Duluth Becomes First City in Northland to Approve Mask Mandate for Indoor Public Places
Duluth City Council voted unanimously to require masks indoors in public, with penalties for businesses and individuals that don't comply.
DULUTH, Minn.- Duluth is now the first city in the Northland to require masks in all public indoor spaces to stop the spread of the Coronavirus, after City Council voted unanimously to pass the historic ordinance Monday night, effective immediately.
Face coverings will now be required in such places as retail spaces, DTA buses, the Skywalk, and in apartment building common areas such as hallways and elevators. In bars and restaurants masks are required, except when eating or drinking at your seat. The full ordinance can be found here.
This mask mandate has spurred intense discussion and debate citywide. Both St. Luke’s and Essentia Hospitals as well as the Nurses Association have joined those who have written to Council in support.
Superior City Council also discussed a similar mask mandate Monday night, FOX 21’s CJ Baumgartner has more on that here.
Duluth’s historic ordinance comes as new cases of COVID-19 in St. Louis County are not backing down by any means.
“It’s something that we have to do to protect the safety of all of us. we wear seat belts when we drive, we wear shoes and a shirt when we go into stores, the new normal is that we will be wearing masks indoors,” said Councilor-At-Large Terese Tomanek. “We can no longer just pretend that this is not going to affect our community and we have to remember that one mask can save one life.”
Having the city require masks, rather than placing responsibility on individual businesses, is another reasons councilors supported the ordinance.
“I know so many people that say ‘I can’t go into a business and feel safe if they’re not wearing masks as employees and if other patrons aren’t wearing masks,” Tomanek said. “If we don’t slow or stop the spread of COVID, our businesses are going to have to shut down again and that would be incredibly detrimental.”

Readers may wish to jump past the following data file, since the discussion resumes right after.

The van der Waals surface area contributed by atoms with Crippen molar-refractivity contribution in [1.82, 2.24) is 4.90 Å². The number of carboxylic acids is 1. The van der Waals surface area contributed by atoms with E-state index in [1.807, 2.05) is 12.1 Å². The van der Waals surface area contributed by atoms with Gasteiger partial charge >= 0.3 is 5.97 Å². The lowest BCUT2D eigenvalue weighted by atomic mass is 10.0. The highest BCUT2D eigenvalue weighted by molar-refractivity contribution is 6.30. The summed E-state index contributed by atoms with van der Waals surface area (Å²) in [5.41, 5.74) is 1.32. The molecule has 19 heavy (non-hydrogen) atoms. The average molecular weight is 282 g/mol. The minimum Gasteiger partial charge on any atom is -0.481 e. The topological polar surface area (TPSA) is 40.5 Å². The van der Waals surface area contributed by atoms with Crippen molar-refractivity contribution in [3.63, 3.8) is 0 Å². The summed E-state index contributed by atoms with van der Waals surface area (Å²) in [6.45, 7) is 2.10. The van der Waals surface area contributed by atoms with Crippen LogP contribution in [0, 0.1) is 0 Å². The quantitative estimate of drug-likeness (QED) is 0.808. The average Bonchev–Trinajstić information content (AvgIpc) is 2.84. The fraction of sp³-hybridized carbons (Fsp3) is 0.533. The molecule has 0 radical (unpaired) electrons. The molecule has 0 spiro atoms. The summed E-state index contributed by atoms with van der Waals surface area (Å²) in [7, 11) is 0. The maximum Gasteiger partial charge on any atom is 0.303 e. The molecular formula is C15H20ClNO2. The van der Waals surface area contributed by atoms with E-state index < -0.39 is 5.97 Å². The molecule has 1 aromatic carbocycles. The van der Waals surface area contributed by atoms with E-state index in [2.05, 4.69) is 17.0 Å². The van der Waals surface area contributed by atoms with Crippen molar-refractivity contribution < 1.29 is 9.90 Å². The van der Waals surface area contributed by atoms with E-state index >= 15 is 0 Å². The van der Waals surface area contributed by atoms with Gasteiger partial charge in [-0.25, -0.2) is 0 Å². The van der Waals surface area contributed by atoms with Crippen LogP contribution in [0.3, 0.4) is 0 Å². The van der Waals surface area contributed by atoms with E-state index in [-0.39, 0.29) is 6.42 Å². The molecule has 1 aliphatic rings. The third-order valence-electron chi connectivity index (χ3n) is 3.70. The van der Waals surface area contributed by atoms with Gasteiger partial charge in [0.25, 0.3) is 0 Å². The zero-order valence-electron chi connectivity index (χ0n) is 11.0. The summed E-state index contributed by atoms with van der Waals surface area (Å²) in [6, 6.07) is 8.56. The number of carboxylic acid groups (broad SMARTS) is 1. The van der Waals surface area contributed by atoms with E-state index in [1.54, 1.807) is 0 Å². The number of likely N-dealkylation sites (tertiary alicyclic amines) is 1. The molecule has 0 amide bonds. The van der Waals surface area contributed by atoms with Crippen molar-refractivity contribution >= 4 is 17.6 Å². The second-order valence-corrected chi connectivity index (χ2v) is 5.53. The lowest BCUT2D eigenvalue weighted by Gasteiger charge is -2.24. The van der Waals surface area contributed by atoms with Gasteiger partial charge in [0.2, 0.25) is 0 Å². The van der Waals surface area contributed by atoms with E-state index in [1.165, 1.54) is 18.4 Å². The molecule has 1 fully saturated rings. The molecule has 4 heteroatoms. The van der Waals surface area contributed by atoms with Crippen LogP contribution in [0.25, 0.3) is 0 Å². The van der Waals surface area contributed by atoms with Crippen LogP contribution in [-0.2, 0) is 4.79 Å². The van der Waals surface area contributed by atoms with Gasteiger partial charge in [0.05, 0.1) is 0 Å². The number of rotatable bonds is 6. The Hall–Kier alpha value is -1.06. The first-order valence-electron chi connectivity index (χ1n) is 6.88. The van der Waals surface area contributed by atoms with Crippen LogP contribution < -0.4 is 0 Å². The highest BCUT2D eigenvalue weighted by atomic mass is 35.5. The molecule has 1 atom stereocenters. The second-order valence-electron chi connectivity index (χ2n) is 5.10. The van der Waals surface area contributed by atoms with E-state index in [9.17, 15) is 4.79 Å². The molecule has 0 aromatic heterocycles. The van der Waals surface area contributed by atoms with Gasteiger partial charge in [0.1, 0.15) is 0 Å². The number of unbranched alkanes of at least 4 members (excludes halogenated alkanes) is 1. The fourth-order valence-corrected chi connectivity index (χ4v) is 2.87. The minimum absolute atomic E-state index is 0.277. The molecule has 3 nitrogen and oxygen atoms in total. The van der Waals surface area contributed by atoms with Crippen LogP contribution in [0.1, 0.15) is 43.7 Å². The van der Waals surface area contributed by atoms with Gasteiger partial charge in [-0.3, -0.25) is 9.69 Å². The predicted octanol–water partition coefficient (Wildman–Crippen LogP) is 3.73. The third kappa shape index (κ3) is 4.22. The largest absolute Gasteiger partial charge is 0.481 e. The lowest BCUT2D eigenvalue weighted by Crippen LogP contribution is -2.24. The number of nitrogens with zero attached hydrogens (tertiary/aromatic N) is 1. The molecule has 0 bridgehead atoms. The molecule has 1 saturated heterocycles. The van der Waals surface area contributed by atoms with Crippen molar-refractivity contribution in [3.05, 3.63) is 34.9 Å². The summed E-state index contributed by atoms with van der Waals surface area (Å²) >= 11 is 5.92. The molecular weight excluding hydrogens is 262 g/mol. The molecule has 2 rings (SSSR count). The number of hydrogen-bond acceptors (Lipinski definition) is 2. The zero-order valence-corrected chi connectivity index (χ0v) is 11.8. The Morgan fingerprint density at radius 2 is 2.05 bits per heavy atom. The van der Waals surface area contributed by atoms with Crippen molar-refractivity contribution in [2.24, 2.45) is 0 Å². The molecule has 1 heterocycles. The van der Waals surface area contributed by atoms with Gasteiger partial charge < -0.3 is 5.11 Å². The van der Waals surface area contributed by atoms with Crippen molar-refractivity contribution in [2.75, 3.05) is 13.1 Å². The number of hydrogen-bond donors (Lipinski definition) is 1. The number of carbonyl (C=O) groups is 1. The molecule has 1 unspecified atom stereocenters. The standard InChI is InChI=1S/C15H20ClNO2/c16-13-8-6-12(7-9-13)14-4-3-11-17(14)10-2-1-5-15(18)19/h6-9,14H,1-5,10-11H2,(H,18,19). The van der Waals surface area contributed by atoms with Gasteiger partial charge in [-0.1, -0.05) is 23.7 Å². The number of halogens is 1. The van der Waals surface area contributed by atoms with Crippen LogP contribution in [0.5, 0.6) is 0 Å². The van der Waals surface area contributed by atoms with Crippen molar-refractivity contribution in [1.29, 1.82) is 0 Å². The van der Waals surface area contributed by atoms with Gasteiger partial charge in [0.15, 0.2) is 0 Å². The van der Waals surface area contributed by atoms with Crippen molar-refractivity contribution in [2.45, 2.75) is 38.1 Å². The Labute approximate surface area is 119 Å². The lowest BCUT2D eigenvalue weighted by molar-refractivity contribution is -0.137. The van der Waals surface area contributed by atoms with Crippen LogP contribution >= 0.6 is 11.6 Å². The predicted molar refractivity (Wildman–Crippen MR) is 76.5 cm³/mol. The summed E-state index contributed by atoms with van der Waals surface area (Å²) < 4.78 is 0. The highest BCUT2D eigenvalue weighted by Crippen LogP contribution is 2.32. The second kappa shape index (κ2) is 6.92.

There are penalties for businesses that don’t enforce the mask rule, and for individuals who don’t comply.
For businesses, the first offense results in a fine of $100, followed by $250 for the second offense, and $1,000 for any violations after that.
For Councilor Derek Medved, a business owner of convenience stores and gas stations, the punishments made voting yes a hard decision. “It was kind of presented that, it kind of had teeth. That was one thing as a business owner I did not appreciate.”
“I think the council could’ve approved it a little bit better with a little bit with more welcome and really kind of a clear message to work with business owners and community members,” he said. “That, ‘y’know we’re not looking to punish anybody we’re not here to enforce or bend your arm, we’re here to work with you’.”
Still, he voted yes in the interest of public safety. “That’s the job and the task for me is to really understand both sides of it and what is the goal — and that is health,” said Medved.
Any individual who fails to cover their face may also be removed from the property, and if they do not leave or comply, they are subject to prosecution for trespassing.
There are exceptions to the new rule.
For example, a mask is not required for business owners, managers, and employees in an area not open to the public, if you are actively participating in organized athletic competitions or practices, or if you are unable to wear face coverings for genuine medical reasons.
Education and childcare facilities and fitness centers with written plans in compliance with state guidelines are also exempt.